In the lead up to the first Scottish Parliament elections of 1999, the Labour party adopted a quota measure known as ‘twinning’. The mechanism, whereby constituencies are paired – allowing an all- male shortlist to be drawn up for one, and an all- female shortlist for the other – helped to return 48 women MSPs. In 2003, that number rose further to 51 (or 39.5%). Significantly, the presence of these women also brought change in policy terms. Gender equality campaigners found they had the ear of sympathetic parliamentarians who were more accessible than ever before. As a result of lobbying by these activists the Scottish Government introduced a world leading domestic violence strategy recognising Violence Against Women (VAW) as: “a function of gender inequality, and an abuse of male power and privilege”. This definition won support from women’s organisations across the world and stands in contrast to England’s ‘Gender Neutral’ approach.
Since 2003, however, the trend towards a gender equal parliament has stalled. The 2007 Scottish Parliament elections returned just 43 women MSPs (33.3%). And while the 2011 elections saw this number rise modestly to 45 – these results were set within an overall pattern of decline in the number of female candidates selected.
There is no question that formal measures to increase women’s representation in politics work. There is also a very clear correlation between increased numbers of women in parliament and the placement of women’s rights issues on the social policy agenda.
So why are quotas still controversial? Last weekend a proposal to give the National Executive Committee of the SNP power to enforce Women only shortlists was passed but also attracted vocal opposition. The NEC motion proposed submitting shortlists of women only candidates in constituencies where the incumbent MSP will stand down, as a one-off mechanism for the 2016 Holyrood election.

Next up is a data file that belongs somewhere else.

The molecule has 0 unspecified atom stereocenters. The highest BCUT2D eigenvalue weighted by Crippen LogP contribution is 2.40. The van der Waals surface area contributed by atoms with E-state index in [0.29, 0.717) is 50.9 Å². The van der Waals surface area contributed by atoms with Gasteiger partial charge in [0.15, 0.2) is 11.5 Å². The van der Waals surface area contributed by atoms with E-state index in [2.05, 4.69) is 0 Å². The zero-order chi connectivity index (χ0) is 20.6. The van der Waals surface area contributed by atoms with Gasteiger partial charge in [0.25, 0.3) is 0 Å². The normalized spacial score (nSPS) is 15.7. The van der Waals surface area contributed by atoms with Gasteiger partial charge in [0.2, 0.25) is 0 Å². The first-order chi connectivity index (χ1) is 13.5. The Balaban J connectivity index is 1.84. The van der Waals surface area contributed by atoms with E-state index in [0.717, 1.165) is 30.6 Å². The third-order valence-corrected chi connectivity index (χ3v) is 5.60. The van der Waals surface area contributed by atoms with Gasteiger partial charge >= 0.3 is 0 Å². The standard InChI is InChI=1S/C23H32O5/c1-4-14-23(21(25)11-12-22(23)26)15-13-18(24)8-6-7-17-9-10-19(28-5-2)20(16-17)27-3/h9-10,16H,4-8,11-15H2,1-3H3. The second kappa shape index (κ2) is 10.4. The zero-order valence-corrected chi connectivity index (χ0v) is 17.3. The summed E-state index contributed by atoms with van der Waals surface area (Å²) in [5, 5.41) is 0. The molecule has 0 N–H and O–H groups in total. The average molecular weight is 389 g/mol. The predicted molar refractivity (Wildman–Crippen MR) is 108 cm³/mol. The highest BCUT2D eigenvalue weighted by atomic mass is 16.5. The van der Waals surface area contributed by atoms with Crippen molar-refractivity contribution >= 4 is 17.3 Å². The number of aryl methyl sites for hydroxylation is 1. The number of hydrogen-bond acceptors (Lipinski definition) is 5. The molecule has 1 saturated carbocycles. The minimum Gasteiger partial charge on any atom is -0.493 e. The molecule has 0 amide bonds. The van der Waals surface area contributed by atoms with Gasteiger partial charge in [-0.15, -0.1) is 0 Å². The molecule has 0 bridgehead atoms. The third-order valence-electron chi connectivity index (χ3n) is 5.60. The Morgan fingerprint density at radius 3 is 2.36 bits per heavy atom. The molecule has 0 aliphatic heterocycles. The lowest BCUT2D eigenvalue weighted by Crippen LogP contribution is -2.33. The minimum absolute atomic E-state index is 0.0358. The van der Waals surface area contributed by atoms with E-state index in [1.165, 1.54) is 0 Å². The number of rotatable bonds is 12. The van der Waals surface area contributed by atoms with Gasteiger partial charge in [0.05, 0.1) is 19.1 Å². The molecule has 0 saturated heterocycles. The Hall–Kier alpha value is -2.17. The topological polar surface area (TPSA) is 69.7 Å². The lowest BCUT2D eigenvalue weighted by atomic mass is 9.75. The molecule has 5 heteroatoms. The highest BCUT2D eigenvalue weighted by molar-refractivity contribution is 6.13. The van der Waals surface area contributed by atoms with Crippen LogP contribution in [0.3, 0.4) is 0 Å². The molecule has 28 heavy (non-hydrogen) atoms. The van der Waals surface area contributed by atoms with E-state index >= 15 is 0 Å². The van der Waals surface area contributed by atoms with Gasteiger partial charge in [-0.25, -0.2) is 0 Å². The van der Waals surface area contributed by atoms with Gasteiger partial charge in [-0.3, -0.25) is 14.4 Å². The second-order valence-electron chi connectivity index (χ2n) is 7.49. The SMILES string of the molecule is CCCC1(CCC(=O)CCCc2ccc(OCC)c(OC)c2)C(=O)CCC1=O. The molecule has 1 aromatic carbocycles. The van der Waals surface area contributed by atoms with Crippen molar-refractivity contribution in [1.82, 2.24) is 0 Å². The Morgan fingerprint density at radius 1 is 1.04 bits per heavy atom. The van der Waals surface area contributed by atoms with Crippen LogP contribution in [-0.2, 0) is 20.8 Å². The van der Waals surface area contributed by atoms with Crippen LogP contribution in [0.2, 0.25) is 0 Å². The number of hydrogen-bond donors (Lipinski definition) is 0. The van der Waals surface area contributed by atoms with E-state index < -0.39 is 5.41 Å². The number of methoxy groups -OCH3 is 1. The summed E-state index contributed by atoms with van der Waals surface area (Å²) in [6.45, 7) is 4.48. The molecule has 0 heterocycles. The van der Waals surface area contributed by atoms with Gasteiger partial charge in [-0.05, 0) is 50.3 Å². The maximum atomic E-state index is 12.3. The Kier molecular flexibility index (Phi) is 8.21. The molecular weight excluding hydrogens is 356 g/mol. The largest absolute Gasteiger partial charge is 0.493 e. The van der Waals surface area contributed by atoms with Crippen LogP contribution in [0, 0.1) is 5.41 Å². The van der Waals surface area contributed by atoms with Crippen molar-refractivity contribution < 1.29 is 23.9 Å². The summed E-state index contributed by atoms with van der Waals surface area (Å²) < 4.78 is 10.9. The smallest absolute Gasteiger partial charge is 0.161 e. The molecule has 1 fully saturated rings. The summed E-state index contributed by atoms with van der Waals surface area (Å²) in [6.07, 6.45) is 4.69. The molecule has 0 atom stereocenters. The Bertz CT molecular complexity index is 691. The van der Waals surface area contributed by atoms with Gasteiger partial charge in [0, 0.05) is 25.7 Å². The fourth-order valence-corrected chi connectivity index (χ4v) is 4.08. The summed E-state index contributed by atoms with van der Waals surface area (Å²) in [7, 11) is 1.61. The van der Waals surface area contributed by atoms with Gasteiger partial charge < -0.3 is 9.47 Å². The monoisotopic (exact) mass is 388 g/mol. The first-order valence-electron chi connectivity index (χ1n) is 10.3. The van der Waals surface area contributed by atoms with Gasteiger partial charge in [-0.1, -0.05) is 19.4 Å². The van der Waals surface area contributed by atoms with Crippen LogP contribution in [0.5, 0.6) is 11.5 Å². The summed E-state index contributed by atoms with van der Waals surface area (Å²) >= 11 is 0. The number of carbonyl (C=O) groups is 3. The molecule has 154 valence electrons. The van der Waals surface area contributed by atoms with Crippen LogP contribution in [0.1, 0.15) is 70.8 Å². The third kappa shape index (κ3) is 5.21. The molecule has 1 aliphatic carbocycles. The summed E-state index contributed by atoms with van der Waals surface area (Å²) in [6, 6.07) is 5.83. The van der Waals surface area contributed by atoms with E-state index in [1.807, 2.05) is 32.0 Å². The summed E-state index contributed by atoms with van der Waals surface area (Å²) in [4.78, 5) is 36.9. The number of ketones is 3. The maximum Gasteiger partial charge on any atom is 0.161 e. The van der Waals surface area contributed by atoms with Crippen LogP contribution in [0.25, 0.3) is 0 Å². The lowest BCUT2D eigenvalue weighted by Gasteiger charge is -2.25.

One SNP branch put forward an amendment to “delete” the all-women shortlist proposal “in its entirety”.
Speaking to the press last week the branch Secretary reasoned:
“If there is a selection process for anything then it should be the best person regardless of gender, really if that creates an imbalance, it is a fair imbalance because it is the best people for the job.
“For years and years – and for whatever reason – they [women] have not put themselves forward for these positions.” (my italics)
To say that this analysis of gender inequality in Scottish society seems naïve is to be kind. Any social scientist worth her (or his) salt could rhyme off a substantial list of ‘whatever reasons’ women find it difficult to manoeuvre themselves into positions of power in public life. The sexist culture endemic in British politics (as evidenced by the Rennard scandal & other allegations of sexual harassment in Westminster), the unequal distribution of unpaid work in the home, or online misogynist abuse – to name a few possible reasons.
A more thought-provoking contribution came from Yes Activist turned SNP member Lauren Reid. Writing for Wings she contended that all women shortlists do not address the real reasons why more women don’t stand.
Of course the introduction of quotas does not address all of the other kinds of social pressures on women not to run. But they do confront one important barrier – that of actually getting nominated. Professor Yvonne Galligan of Queen’s University looked at a four-stage journey from citizen to representative and the obstacles that face women (an audio of her talk on the subject can be found here). Many women she spoke to aspired to become candidates but failed to get past the point of nomination. Her suggestion that nomination is the biggest sticking point in the process is supported by a 2011 investigation by the Guardian that found less than 30% of the major parties’ candidates for the Holyrood election would be women. This in itself is a powerful statistic and suggests that when women are helped past the nomination hurdle they are more effective than men at getting elected!